At The American Conservative, Jim Antle writes Congresswoman Barbara Jordan, the first southern black woman elected to Congress. As he recalls, she was a vocal advocate for more moderate levels of immigration:
Since then, the country has been plagued by the notion that racism is the only possible motivation for reducing immigration or enforcing immigration laws. There were once courageous liberals like Jordan and to a lesser extent Theodore Hesburgh to whom it was impossible to ascribe such motives who were willing to argue otherwise.
Jordan observed that “it is both a right and a responsibility of a democratic society to manage immigration so that it serves the national interest,” which includes the interests of citizens of every race, and naturalized citizens as well as natives and the “nativists” supposedly advocating on their behalf. The shift from Jordan to Joe Arpaio as the public face of immigration enforcement made a more nuanced restrictionist case even more difficult to make. ...
But nothing could challenge the conventional wisdom more than the reminding Americans that one could march against Jim Crow and advocate more moderate levels of immigration. A figure who could compellingly make that case is sadly missing from our national politics.
Read John Avlon on the useful idea for a compromise that could defuse some of the tension involved with the debt ceiling.
[T]he new responsible Republican proposal, which passed the House Thursday by a vote of 221-207, could be the best way to defuse the debt ceiling from its most destructive impact.
The “Full Faith and Credit Act”, proposed by Republican representative Tom McClintock and backed by powerful House Ways and Means Committee chairman Dave Camp would empower the U.S. Treasury to pay down all interest payments on the national debt in the event of a confrontation over raising the debt ceiling. In other words, the link between debt ceiling and the risk of default would be removed. The bill would also ensure that the Social Security Administration could access its own trust fund to pay social security benefits and disability payments on time by allowing the treasury to issue debt specifically tied to these benefits.
I think Adam Serwer is being uncharitable in his attack here on Sen. Mike Lee's amendment to exempt domestic service from the E-Verify requirements:
It's apparently really hard to find good (cheap) help these days, so Sen. Mike Lee (R-Utah) has a modest proposal: Let's allow unauthorized immigrants to work—but only if they're doing low-paid domestic service jobs. Lee's amendment would exempt "services performed by cooks, waiters, butlers, housekeepers, governessess, maids, valets, baby sitters, janitors, laundresses, furnacemen, care-takers, handymen, gardeners, footmen, grooms, and chauffeurs of automobiles for family use" from "prohibitions on unlawful employment of unauthorized aliens." Next: An amendment that would allow employers to feed said domestic workers stale cake.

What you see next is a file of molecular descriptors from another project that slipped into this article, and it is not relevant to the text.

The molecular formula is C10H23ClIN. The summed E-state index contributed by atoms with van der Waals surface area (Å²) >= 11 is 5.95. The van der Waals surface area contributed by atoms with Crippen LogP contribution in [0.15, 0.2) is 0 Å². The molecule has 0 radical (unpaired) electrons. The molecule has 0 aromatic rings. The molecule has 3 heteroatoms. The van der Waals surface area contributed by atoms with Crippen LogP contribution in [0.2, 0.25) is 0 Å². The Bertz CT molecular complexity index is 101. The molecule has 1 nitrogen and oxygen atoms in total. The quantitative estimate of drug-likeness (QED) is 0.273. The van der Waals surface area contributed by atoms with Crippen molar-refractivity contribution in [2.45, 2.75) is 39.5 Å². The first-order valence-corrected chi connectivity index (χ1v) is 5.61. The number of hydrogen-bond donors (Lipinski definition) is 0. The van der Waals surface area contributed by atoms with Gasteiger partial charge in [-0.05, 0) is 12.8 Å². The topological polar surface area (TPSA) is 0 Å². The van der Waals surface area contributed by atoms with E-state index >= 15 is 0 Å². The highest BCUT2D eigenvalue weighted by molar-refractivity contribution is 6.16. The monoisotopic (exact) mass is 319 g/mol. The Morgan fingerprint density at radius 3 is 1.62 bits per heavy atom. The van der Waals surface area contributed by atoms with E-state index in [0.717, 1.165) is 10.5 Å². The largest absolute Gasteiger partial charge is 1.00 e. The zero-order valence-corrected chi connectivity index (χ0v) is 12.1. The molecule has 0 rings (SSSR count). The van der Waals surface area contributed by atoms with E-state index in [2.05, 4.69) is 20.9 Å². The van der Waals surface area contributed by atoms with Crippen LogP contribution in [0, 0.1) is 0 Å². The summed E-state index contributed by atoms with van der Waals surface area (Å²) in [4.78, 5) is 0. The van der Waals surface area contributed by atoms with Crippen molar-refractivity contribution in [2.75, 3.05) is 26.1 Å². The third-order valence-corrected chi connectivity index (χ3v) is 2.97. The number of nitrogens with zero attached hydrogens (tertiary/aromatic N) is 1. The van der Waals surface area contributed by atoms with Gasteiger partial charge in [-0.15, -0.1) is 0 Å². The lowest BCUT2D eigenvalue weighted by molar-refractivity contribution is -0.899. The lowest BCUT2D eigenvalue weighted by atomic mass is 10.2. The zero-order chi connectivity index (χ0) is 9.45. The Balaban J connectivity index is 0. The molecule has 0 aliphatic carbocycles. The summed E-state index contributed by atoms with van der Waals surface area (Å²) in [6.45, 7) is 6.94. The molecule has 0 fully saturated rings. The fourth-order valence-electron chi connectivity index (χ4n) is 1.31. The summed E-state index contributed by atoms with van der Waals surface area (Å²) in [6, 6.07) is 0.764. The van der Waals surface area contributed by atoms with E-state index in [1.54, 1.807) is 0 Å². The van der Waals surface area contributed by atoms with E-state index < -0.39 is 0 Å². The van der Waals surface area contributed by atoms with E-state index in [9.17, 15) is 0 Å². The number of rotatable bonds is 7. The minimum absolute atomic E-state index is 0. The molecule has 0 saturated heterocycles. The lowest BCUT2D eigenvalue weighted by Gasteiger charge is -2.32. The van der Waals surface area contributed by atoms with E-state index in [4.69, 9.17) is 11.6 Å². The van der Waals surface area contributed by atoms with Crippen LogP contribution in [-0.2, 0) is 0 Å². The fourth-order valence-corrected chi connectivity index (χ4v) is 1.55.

Brian Phillips, a spokesman for Sen. Lee, told me that Serwer's report is "totally false" and that the change would "not allow anyone to employ illegal labor for any reason".
The amendment's purpose? "To exclude certain employment of domestic service from the prohibitions on unlawful employment of unauthorized aliens."
Matt Lewis writes for the Week magazine that there is indeed a purpose for government:
When it comes to government, a lot of conservatives are probably too obsessed with size. Grover Norquist famously wants to shrink government to such a small size that you can drown it in a bathtub.
But I'm not sure most Americans want that. And trying to force it via draconian cuts doesn't work, especially if they don't address the specific problem, such as the need for entitlement reform. "You can't make a fat man skinny by tightening his belt," observed John Maynard Keynes.
Whether you're a conservative who cares about preserving law and order, or a free marketer who appreciates the importance the rule of law plays in providing confidence and incentives to entrepreneurs, you're a fan of government. Stop pretending otherwise.
This John Stanton (Washington Editor for BuzzFeed) recollection about Raymond, a homeless heroin addict, is a fascinating tale of urban poverty, drug addiction, and community in even the roughest conditions.
The Heritage Foundation this week released a study estimating that the Senate immigration bill will cost taxpayers $6 trillion over the next 50 years, the expected life cycle of the persons legalized by the path to citizenship.
The study has touched off a tremendous controversy - and what's most notable about the onslaught is how brazenly it ignores the study's contents.
John Moore/Getty Images
The New York Times today, for example, has a big story impeaching the credibility of one of the study's co-authors, Jason Richwine.